Step-Parent and Third-Party Adoptions
Adoptions can be initiated for various reasons with the goal of providing a happy and safe environment for the adopted child. Adoption in California is a procedure in which a legal adult, other than one of the biological parents of the child, becomes legally responsible for that child.
Most adoptions are either step-parent adoptions or third-party adoptions. They can be contested or uncontested. Contested adoptions occur when the biological parent, or other relatives, object through legal process to the adoption being granted by the court. The opposite action is an uncontested adoption, when there is no opposition to the adoption, either by the biological parent or from other family members, including grandparents.
Typically, step-parent adoptions occur when the parent who has custody of the child remarries. In some situations, the biological parent is deceased or has abandoned the child. The reason for a step-parent adoption is to provide the child with two parents to love and care for the child. More often, the motivation is to have the custodial parent’s new spouse also become legally responsible for the child.
It is not unusual for a living biological parent to cooperate with this process because, once the cohabitant of the custodial parent adopts the child, the “new parent” is legally responsible for the child. This includes financial support of the adopted child. Once the adoption is completed, the biological parent with terminated parental rights no longer is required to pay ongoing child support, with the exception of any arrears that are still owed.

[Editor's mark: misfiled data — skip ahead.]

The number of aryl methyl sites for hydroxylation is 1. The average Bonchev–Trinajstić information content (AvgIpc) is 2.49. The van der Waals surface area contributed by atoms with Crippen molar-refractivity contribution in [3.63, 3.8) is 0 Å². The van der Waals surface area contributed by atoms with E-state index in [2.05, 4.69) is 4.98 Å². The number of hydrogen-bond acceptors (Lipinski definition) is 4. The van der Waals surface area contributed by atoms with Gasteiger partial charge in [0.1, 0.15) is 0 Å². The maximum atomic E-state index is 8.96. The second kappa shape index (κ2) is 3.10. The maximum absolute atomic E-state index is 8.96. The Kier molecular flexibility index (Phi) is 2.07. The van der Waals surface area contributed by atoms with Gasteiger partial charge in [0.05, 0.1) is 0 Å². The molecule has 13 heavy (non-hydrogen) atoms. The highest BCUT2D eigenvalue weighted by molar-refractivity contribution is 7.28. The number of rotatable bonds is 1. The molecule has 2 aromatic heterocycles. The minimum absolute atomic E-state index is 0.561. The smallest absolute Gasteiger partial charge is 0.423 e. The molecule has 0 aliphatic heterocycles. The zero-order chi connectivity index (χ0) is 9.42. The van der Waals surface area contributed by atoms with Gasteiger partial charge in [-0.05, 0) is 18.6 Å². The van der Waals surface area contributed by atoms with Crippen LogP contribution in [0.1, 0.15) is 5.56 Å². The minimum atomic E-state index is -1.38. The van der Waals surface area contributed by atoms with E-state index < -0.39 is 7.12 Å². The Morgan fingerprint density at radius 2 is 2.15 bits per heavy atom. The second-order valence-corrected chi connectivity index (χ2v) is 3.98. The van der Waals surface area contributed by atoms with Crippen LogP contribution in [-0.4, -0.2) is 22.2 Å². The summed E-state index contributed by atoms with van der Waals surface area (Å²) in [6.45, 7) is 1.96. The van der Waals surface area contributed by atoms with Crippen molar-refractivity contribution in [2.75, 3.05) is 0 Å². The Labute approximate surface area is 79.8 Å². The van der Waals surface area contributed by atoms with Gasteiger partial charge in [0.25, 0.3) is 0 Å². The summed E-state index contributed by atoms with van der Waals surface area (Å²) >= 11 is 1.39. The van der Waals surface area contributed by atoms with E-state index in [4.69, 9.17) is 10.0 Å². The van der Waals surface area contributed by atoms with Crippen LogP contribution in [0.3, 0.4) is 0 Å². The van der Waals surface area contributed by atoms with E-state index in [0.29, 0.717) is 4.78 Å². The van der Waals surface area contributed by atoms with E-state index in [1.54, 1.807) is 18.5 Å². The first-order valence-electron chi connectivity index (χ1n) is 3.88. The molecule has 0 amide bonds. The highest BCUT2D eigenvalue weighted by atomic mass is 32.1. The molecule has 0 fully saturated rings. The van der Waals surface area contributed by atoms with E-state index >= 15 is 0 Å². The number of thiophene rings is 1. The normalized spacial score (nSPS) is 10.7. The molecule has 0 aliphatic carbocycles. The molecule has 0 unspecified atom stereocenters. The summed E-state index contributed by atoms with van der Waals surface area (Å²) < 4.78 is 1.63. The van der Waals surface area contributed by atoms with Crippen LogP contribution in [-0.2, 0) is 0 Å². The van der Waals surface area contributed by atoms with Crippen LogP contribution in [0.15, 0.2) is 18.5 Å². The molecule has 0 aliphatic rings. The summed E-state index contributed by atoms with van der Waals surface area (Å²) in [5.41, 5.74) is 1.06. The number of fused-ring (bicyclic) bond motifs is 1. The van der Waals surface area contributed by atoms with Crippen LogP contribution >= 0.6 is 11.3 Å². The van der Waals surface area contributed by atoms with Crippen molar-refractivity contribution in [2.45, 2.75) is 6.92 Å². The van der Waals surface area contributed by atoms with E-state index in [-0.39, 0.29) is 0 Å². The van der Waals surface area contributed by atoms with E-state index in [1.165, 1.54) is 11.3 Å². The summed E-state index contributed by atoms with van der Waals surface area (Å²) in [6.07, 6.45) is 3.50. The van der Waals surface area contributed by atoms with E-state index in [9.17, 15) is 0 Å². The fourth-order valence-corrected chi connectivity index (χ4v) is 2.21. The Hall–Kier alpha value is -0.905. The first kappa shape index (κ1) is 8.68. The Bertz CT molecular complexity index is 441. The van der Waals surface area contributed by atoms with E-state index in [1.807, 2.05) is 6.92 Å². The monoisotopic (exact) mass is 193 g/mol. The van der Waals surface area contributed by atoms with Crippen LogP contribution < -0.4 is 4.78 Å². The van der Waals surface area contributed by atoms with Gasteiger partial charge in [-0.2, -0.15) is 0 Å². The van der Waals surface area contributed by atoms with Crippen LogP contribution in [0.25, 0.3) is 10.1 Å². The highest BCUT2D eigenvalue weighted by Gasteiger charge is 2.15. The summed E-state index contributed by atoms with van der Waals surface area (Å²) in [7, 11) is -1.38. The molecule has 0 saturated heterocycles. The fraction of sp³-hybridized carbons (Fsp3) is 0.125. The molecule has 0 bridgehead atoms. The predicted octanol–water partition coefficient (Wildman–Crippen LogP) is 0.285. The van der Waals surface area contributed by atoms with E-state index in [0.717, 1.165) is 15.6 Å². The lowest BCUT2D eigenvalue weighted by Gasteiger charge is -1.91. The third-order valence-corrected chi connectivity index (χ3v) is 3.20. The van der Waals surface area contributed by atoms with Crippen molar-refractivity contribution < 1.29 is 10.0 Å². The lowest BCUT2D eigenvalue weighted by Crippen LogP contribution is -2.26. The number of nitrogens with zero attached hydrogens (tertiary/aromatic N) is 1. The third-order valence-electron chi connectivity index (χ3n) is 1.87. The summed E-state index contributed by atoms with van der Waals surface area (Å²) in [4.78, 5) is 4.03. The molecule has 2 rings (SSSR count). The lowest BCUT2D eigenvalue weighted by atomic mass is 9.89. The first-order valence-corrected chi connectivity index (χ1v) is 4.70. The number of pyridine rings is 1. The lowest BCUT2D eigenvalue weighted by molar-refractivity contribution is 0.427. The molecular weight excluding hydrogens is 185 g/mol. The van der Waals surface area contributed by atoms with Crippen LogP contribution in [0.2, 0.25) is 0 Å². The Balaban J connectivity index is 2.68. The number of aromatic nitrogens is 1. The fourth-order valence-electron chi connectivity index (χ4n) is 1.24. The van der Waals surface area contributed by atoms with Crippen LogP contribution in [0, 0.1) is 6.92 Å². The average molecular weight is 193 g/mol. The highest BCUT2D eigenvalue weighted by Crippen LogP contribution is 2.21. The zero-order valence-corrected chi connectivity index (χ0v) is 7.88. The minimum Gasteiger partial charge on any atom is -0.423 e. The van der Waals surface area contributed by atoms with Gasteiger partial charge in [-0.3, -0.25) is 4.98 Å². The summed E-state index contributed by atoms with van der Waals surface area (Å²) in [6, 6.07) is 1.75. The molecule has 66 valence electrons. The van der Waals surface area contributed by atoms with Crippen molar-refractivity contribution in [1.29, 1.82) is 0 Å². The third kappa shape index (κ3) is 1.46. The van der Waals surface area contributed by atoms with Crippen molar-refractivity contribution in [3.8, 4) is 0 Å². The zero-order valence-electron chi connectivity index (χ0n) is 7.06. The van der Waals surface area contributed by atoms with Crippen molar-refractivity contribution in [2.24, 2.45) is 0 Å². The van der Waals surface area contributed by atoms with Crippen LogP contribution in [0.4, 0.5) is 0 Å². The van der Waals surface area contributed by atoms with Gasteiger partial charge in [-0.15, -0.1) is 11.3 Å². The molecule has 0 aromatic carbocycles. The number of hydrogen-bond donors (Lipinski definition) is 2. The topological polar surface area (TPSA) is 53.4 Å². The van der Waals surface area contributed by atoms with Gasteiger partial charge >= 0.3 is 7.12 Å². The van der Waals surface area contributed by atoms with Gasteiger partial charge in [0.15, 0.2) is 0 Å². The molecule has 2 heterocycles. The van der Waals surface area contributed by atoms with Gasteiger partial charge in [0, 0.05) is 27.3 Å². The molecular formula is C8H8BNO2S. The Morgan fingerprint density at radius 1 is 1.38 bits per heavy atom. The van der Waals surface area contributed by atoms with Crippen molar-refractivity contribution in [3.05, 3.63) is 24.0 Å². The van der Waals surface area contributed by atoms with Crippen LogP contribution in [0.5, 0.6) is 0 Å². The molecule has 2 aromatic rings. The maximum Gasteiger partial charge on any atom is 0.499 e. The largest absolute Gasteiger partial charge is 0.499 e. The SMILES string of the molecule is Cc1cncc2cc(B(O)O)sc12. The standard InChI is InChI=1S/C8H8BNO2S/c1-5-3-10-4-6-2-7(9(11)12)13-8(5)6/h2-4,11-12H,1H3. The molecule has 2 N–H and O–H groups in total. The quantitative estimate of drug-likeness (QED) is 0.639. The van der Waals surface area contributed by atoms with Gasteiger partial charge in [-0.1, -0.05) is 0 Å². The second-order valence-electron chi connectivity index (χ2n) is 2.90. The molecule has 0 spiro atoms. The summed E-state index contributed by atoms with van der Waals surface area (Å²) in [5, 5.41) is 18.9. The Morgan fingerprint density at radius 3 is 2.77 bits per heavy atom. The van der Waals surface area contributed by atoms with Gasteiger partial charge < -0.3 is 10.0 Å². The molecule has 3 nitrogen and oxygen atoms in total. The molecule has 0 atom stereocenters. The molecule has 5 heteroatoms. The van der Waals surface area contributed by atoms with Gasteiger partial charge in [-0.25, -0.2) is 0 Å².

Third Party Adoptions
A third-party adoption in California involves an unrelated person, not a stepparent, of a child. This type of adoption is the process where the child’s biological parents and the prospective adoptive parents work together without the involvement of an agency. The child’s biological parents or legal guardians must consent to the adoption. They must also surrender their rights as a parent to the prospective adoptive parents.
The adoption process can trigger certain issues, such as the effect on the rights of grandparents and other family members who have an established relationship with the child. For this and others reasons it is not uncommon to include family counseling during the adoption process.
When considering adoption, it is best for families to seek the advice of a family law attorney to move through this process smoothly and successfully.